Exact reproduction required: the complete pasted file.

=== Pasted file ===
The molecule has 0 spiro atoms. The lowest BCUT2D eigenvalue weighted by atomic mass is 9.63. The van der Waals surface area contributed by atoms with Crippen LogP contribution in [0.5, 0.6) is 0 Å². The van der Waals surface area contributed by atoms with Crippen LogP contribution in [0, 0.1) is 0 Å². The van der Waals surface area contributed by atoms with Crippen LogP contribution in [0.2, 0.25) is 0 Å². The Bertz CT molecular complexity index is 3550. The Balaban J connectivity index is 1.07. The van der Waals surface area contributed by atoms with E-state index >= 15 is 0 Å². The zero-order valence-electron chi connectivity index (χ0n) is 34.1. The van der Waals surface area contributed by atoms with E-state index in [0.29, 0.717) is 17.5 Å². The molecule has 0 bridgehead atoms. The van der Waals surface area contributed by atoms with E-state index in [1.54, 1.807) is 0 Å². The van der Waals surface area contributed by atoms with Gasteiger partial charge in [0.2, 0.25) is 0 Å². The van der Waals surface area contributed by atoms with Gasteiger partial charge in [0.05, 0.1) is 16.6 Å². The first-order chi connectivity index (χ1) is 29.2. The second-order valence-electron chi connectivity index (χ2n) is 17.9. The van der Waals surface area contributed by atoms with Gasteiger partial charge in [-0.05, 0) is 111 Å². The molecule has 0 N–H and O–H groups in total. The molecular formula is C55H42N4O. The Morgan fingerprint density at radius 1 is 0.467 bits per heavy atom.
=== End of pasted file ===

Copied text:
The molecule has 0 spiro atoms. The lowest BCUT2D eigenvalue weighted by atomic mass is 9.63. The van der Waals surface area contributed by atoms with Crippen LogP contribution in [0.5, 0.6) is 0 Å². The van der Waals surface area contributed by atoms with Crippen LogP contribution in [0, 0.1) is 0 Å². The van der Waals surface area contributed by atoms with Crippen LogP contribution in [0.2, 0.25) is 0 Å². The Bertz CT molecular complexity index is 3550. The Balaban J connectivity index is 1.07. The van der Waals surface area contributed by atoms with E-state index >= 15 is 0 Å². The zero-order valence-electron chi connectivity index (χ0n) is 34.1. The van der Waals surface area contributed by atoms with E-state index in [0.29, 0.717) is 17.5 Å². The molecule has 0 bridgehead atoms. The van der Waals surface area contributed by atoms with E-state index in [1.54, 1.807) is 0 Å². The van der Waals surface area contributed by atoms with Gasteiger partial charge in [0.2, 0.25) is 0 Å². The van der Waals surface area contributed by atoms with Gasteiger partial charge in [0.05, 0.1) is 16.6 Å². The first-order chi connectivity index (χ1) is 29.2. The second-order valence-electron chi connectivity index (χ2n) is 17.9. The van der Waals surface area contributed by atoms with Gasteiger partial charge in [-0.05, 0) is 111 Å². The molecule has 0 N–H and O–H groups in total. The molecular formula is C55H42N4O. The Morgan fingerprint density at radius 1 is 0.467 bits per heavy atom.